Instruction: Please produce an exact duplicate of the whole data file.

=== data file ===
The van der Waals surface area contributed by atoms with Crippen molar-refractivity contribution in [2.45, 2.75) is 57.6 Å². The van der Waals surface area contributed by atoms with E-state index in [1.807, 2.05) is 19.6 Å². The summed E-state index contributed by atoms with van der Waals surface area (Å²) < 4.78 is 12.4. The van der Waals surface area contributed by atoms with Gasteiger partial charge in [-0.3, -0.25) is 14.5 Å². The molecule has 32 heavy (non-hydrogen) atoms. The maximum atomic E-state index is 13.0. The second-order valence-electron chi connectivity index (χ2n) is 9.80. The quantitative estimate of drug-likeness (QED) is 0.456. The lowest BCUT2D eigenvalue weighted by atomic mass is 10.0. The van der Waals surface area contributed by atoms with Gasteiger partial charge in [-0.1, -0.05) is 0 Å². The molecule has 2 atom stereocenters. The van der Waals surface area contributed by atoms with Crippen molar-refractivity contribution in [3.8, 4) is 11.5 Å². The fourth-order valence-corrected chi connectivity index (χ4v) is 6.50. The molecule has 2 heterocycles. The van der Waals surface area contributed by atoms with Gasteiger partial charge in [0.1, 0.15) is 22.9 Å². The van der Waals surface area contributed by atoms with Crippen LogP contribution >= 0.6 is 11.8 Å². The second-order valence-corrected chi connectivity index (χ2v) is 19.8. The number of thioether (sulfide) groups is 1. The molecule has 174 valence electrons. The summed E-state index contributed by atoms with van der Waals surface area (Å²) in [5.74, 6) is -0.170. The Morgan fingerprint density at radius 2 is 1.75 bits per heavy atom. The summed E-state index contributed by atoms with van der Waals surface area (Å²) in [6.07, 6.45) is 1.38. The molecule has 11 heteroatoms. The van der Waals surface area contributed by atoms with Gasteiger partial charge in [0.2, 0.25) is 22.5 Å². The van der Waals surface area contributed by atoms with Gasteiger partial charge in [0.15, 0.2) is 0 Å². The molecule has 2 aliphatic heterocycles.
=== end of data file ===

The van der Waals surface area contributed by atoms with Crippen molar-refractivity contribution in [2.45, 2.75) is 57.6 Å². The van der Waals surface area contributed by atoms with E-state index in [1.807, 2.05) is 19.6 Å². The summed E-state index contributed by atoms with van der Waals surface area (Å²) < 4.78 is 12.4. The van der Waals surface area contributed by atoms with Gasteiger partial charge in [-0.3, -0.25) is 14.5 Å². The molecule has 32 heavy (non-hydrogen) atoms. The maximum atomic E-state index is 13.0. The second-order valence-electron chi connectivity index (χ2n) is 9.80. The quantitative estimate of drug-likeness (QED) is 0.456. The lowest BCUT2D eigenvalue weighted by atomic mass is 10.0. The van der Waals surface area contributed by atoms with Gasteiger partial charge in [-0.1, -0.05) is 0 Å². The molecule has 2 atom stereocenters. The van der Waals surface area contributed by atoms with Crippen molar-refractivity contribution in [3.8, 4) is 11.5 Å². The fourth-order valence-corrected chi connectivity index (χ4v) is 6.50. The molecule has 2 heterocycles. The van der Waals surface area contributed by atoms with Gasteiger partial charge in [0.1, 0.15) is 22.9 Å². The van der Waals surface area contributed by atoms with Crippen LogP contribution >= 0.6 is 11.8 Å². The second-order valence-corrected chi connectivity index (χ2v) is 19.8. The number of thioether (sulfide) groups is 1. The molecule has 174 valence electrons. The summed E-state index contributed by atoms with van der Waals surface area (Å²) in [5.74, 6) is -0.170. The Morgan fingerprint density at radius 2 is 1.75 bits per heavy atom. The summed E-state index contributed by atoms with van der Waals surface area (Å²) in [6.07, 6.45) is 1.38. The molecule has 11 heteroatoms. The van der Waals surface area contributed by atoms with Gasteiger partial charge in [0.2, 0.25) is 22.5 Å². The van der Waals surface area contributed by atoms with Gasteiger partial charge in [0.15, 0.2) is 0 Å². The molecule has 2 aliphatic heterocycles.